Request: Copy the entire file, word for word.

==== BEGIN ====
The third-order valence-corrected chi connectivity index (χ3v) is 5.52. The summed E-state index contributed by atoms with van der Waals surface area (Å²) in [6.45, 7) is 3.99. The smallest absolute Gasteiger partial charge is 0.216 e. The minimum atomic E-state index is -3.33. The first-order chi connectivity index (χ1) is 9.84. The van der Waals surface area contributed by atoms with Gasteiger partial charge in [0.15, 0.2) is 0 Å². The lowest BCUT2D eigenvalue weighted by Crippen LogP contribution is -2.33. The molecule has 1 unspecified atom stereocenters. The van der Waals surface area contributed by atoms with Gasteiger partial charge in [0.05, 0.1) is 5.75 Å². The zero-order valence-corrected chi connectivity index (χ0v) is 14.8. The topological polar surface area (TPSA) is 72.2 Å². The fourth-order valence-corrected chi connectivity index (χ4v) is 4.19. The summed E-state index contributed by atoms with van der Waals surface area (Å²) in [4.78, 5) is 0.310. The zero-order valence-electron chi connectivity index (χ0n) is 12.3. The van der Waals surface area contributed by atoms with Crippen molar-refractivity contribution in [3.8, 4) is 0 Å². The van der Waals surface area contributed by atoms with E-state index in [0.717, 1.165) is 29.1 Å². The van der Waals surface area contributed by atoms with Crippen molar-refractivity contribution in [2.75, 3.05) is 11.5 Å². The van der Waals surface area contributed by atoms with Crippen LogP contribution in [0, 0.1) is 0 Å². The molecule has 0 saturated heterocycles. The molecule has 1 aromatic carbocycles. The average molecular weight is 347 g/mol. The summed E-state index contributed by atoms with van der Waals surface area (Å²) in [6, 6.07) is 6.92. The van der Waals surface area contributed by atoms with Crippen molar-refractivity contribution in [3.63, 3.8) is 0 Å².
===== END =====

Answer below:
The third-order valence-corrected chi connectivity index (χ3v) is 5.52. The summed E-state index contributed by atoms with van der Waals surface area (Å²) in [6.45, 7) is 3.99. The smallest absolute Gasteiger partial charge is 0.216 e. The minimum atomic E-state index is -3.33. The first-order chi connectivity index (χ1) is 9.84. The van der Waals surface area contributed by atoms with Gasteiger partial charge in [0.15, 0.2) is 0 Å². The lowest BCUT2D eigenvalue weighted by Crippen LogP contribution is -2.33. The molecule has 1 unspecified atom stereocenters. The van der Waals surface area contributed by atoms with Gasteiger partial charge in [0.05, 0.1) is 5.75 Å². The zero-order valence-corrected chi connectivity index (χ0v) is 14.8. The topological polar surface area (TPSA) is 72.2 Å². The fourth-order valence-corrected chi connectivity index (χ4v) is 4.19. The summed E-state index contributed by atoms with van der Waals surface area (Å²) in [4.78, 5) is 0.310. The zero-order valence-electron chi connectivity index (χ0n) is 12.3. The van der Waals surface area contributed by atoms with Crippen molar-refractivity contribution in [3.8, 4) is 0 Å². The van der Waals surface area contributed by atoms with E-state index in [0.717, 1.165) is 29.1 Å². The van der Waals surface area contributed by atoms with Crippen molar-refractivity contribution in [2.75, 3.05) is 11.5 Å². The van der Waals surface area contributed by atoms with Crippen LogP contribution in [0, 0.1) is 0 Å². The molecule has 0 saturated heterocycles. The molecule has 1 aromatic carbocycles. The average molecular weight is 347 g/mol. The summed E-state index contributed by atoms with van der Waals surface area (Å²) in [6, 6.07) is 6.92. The van der Waals surface area contributed by atoms with Crippen molar-refractivity contribution in [3.63, 3.8) is 0 Å².